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SunGard adds EMC Data Domain deduplication to Secure2Disk cloud data backup service

Customers can keep a Data Domain deduplication box at SunGard's data centers to restore data online after an outage, though application and server failover remain separate services.

SunGard Availability Services has updated its Secure2Disk cloud backup service, adding EMC Data Domain data deduplication appliances to cut down on bandwidth and storage capacity costs.

SunGard initially launched Secure2Disk last year with a SunGard-managed appliance on the customer's premise to gather data locally and replicate it to the SunGard data center. There, the data would be stored compressed and encrypted until the customer needed to restore it.

With the new Secure2Disk powered by EMC Data Domain, customers also have the choice of deploying a Data Domain appliance. Otherwise, the service remains the same: data sent from the on-premise appliance is stored on a Data Domain device connected to SunGard's network for recovery from an outage or disaster.

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Laurie Elliott, solutions marketing manager for Recovery Services at SunGard, said customers previously could buy floor space through SunGard's collocation offerings and put a Data Domain device at one of SunGard's data centers. But with this offering, the appliance will be racked, attached to a dedicated media server and connected to the shared network. SunGard also allows users to delegate recovery operations to its staff.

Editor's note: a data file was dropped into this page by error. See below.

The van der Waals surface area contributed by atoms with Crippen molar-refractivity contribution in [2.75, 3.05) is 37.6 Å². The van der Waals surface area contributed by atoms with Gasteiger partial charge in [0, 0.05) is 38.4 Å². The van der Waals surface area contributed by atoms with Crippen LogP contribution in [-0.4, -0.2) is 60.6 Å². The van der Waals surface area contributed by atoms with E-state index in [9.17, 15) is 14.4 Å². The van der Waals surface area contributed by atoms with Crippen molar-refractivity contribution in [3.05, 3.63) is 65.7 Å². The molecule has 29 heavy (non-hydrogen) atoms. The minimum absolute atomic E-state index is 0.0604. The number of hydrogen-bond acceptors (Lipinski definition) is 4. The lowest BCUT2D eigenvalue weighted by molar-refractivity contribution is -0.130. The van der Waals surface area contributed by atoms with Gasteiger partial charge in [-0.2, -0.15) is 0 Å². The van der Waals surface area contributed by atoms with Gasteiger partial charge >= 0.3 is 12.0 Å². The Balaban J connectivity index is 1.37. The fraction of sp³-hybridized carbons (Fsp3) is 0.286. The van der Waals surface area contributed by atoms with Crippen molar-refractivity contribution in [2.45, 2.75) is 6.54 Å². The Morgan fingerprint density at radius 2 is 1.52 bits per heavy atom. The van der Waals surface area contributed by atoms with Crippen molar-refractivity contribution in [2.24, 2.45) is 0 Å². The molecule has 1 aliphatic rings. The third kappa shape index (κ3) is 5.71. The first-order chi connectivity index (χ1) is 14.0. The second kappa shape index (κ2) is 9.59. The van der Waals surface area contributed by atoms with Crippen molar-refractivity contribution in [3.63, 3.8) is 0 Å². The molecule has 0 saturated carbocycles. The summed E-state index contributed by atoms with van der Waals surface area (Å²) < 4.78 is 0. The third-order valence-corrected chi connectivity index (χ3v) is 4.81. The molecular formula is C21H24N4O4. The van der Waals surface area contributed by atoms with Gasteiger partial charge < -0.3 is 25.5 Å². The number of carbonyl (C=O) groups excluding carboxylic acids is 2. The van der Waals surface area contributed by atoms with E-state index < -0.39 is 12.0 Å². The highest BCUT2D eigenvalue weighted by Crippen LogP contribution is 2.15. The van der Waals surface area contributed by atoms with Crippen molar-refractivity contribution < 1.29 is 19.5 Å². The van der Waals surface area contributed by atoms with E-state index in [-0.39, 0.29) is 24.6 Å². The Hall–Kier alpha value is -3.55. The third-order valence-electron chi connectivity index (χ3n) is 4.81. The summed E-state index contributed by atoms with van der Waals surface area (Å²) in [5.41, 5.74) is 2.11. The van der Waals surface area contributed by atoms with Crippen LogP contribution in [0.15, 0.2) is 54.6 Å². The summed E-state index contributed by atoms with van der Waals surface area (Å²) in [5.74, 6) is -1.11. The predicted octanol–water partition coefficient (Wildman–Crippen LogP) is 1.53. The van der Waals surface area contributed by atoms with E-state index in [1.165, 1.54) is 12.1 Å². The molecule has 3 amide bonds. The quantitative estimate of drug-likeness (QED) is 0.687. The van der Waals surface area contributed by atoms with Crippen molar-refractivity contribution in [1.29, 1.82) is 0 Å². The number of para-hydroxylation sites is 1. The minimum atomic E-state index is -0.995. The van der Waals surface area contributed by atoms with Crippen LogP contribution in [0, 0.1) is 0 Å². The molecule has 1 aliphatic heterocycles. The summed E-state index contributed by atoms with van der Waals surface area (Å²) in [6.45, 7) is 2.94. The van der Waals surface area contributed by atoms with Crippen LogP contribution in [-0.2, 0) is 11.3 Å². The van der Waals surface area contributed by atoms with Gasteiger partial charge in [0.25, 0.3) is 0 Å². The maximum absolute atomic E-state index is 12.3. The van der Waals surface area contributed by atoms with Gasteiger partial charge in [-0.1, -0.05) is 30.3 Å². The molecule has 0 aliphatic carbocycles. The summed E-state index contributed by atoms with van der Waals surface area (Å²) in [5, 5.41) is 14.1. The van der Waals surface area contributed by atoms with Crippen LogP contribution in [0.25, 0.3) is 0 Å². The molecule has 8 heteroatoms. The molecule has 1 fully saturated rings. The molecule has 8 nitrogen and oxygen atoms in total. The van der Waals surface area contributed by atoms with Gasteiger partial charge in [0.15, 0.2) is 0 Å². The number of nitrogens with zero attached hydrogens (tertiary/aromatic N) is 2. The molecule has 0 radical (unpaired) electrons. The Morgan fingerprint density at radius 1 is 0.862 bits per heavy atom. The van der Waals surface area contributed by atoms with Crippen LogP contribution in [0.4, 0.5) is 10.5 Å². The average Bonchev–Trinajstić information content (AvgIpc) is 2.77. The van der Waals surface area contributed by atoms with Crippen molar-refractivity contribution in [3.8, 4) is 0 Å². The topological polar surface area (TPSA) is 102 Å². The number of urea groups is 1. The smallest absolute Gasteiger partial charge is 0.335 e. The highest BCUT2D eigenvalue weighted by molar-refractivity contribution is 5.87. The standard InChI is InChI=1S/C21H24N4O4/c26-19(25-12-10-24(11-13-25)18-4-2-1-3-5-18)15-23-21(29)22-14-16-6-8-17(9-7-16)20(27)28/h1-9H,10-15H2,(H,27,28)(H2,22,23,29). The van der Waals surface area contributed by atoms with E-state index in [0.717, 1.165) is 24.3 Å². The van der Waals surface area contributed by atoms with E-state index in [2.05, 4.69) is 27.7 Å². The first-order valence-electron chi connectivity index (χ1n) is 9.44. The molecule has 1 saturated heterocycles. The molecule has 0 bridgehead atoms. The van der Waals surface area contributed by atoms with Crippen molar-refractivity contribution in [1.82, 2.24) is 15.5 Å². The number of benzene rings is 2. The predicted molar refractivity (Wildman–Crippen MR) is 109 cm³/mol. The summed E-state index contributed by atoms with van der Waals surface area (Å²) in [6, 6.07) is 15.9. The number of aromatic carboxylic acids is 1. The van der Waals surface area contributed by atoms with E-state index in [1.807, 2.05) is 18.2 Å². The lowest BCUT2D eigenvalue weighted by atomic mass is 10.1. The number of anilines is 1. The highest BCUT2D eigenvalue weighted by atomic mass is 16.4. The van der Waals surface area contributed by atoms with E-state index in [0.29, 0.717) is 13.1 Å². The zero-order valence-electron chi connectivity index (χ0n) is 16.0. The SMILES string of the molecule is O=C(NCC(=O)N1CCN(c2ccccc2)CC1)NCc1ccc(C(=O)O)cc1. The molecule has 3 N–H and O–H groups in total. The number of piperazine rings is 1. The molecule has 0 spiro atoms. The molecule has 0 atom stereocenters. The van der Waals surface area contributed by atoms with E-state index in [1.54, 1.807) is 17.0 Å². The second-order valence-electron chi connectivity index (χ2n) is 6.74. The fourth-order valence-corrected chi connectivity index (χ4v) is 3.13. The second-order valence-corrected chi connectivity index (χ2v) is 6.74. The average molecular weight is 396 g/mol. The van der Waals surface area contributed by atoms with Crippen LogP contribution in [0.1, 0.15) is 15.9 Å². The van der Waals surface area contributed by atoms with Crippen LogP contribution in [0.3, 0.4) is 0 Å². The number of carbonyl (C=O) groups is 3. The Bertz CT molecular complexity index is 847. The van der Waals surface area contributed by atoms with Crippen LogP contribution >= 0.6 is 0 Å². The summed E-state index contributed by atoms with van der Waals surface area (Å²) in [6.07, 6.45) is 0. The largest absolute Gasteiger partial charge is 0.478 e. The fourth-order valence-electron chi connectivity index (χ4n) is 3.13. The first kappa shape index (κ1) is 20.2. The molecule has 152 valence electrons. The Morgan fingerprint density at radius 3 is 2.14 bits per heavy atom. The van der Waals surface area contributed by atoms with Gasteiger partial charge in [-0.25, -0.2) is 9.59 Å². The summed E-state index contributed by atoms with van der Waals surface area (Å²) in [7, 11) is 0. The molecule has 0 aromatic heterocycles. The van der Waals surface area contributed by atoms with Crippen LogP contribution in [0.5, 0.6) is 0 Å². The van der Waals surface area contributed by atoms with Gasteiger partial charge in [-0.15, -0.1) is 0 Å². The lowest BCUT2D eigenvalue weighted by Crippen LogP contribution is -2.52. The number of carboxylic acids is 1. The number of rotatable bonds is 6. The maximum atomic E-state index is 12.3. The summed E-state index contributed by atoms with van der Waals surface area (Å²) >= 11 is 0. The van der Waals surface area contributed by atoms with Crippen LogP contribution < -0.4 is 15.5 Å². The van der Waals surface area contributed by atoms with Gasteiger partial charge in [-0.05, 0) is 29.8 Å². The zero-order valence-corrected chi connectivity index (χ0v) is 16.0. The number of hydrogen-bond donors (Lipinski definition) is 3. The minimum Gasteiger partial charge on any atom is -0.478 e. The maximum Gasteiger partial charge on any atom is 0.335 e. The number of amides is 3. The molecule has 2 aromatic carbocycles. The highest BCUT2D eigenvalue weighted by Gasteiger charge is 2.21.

Each customer gets a dedicated Data Domain device at SunGard, according to Elliott, who said customers weren't comfortable with a shared environment. "We could get a Data Domain DD880 and make a really big recovery cloud using a shared environment," she said. "But while we were investigating that there was some concern among our customers about being in the same box with other people's data.

"As we expand recovery in the cloud, that's something we will address."

One early adopter of Secure2Disk powered by EMC Data Domain said data deduplication was the only way to make offsite data backup affordable, even when the secondary data center is hosted by someone else. Kevin Noel, manager of IT risk for Florida-based Halifax Health, which owns medical centers in Daytona Beach and Port Orange, said his company has been a SunGard colocation customer for six years. Halifax Health became one of about a dozen beta testers for Secure2Disk powered by EMC Data Domain a year ago.

Previously, Halifax Health had been backing up to LTO-2 tape drives and sending the tapes to Iron Mountain for long-term retention. Tired of the management hassle and security risk of sending tape offsite (and having seen the price tag for an upgrade to LTO-4), Noel said he began to look for a new disk-based backup approach.

The company already had a contract with SunGard to use servers in Philadelphia for disaster recovery, and went with Secure2Disk powered by EMC Data Domain to consolidate offsite data to one location and because of the data deduplication feature.

"Data deduplication along with encryption gives us double security [in transit]," Noel said. "We also send data a thousand miles using a VPN tunnel over our ISP's network – deduplication makes working with that bandwidth possible." Noel estimates that Halifax Health sends about 50 GB after deduplication and compression over the wire each night, protecting 16 TB of primary data storage infrastructure through a DD565 data deduplication array.

SunGard has at least one direct competitor offering cloud data backup and disaster recovery services. Startup Simply Continuous lets customers replicate and spin up virtual servers for failover in the event of a disaster. A recent partnership between Double-Take Software and Amazon also allows organizations to do that. SunGard has the ability to replicate and convert between virtual and physical servers, Elliott said, but that's not part of this Secure2Disk offering.

Noel said he'd like it to be. "Being able to stand up virtual servers would bring our RTO [recovery time objective] down even further," he said. "We're trying to get as close to synchronous replication as we can, without actually having to pay for SAN to SAN replication and dark fiber."

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